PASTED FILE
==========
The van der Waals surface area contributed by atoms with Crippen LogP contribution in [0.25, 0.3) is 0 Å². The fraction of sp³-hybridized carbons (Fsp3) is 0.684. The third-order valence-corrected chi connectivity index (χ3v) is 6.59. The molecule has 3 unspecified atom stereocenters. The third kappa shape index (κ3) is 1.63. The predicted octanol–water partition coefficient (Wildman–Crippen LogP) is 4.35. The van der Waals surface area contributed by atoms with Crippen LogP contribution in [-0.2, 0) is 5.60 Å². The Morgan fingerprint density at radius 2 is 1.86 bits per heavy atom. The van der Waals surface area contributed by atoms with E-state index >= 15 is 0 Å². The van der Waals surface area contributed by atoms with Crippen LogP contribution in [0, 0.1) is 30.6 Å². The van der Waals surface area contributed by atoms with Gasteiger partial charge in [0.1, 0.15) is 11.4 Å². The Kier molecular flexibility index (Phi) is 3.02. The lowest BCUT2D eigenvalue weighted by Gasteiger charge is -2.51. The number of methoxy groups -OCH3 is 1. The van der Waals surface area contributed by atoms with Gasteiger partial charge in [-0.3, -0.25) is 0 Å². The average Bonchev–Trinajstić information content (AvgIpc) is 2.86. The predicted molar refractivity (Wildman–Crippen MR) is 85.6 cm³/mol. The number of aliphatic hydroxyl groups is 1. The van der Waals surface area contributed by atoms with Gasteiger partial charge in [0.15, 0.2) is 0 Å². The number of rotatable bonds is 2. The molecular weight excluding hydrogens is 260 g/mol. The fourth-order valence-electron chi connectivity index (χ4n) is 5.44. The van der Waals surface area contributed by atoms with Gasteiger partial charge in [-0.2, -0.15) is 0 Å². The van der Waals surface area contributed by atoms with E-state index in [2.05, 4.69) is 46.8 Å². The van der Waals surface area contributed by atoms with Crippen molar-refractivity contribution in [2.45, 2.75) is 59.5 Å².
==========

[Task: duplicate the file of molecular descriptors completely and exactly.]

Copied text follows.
The van der Waals surface area contributed by atoms with Crippen LogP contribution in [0.25, 0.3) is 0 Å². The fraction of sp³-hybridized carbons (Fsp3) is 0.684. The third-order valence-corrected chi connectivity index (χ3v) is 6.59. The molecule has 3 unspecified atom stereocenters. The third kappa shape index (κ3) is 1.63. The predicted octanol–water partition coefficient (Wildman–Crippen LogP) is 4.35. The van der Waals surface area contributed by atoms with Crippen LogP contribution in [-0.2, 0) is 5.60 Å². The Morgan fingerprint density at radius 2 is 1.86 bits per heavy atom. The van der Waals surface area contributed by atoms with E-state index >= 15 is 0 Å². The van der Waals surface area contributed by atoms with Crippen LogP contribution in [0, 0.1) is 30.6 Å². The van der Waals surface area contributed by atoms with Gasteiger partial charge in [0.1, 0.15) is 11.4 Å². The Kier molecular flexibility index (Phi) is 3.02. The lowest BCUT2D eigenvalue weighted by Gasteiger charge is -2.51. The number of methoxy groups -OCH3 is 1. The van der Waals surface area contributed by atoms with Gasteiger partial charge in [-0.3, -0.25) is 0 Å². The average Bonchev–Trinajstić information content (AvgIpc) is 2.86. The predicted molar refractivity (Wildman–Crippen MR) is 85.6 cm³/mol. The number of aliphatic hydroxyl groups is 1. The van der Waals surface area contributed by atoms with Gasteiger partial charge in [0.15, 0.2) is 0 Å². The number of rotatable bonds is 2. The molecular weight excluding hydrogens is 260 g/mol. The fourth-order valence-electron chi connectivity index (χ4n) is 5.44. The van der Waals surface area contributed by atoms with Gasteiger partial charge in [-0.2, -0.15) is 0 Å². The van der Waals surface area contributed by atoms with E-state index in [2.05, 4.69) is 46.8 Å². The van der Waals surface area contributed by atoms with Crippen molar-refractivity contribution in [2.45, 2.75) is 59.5 Å².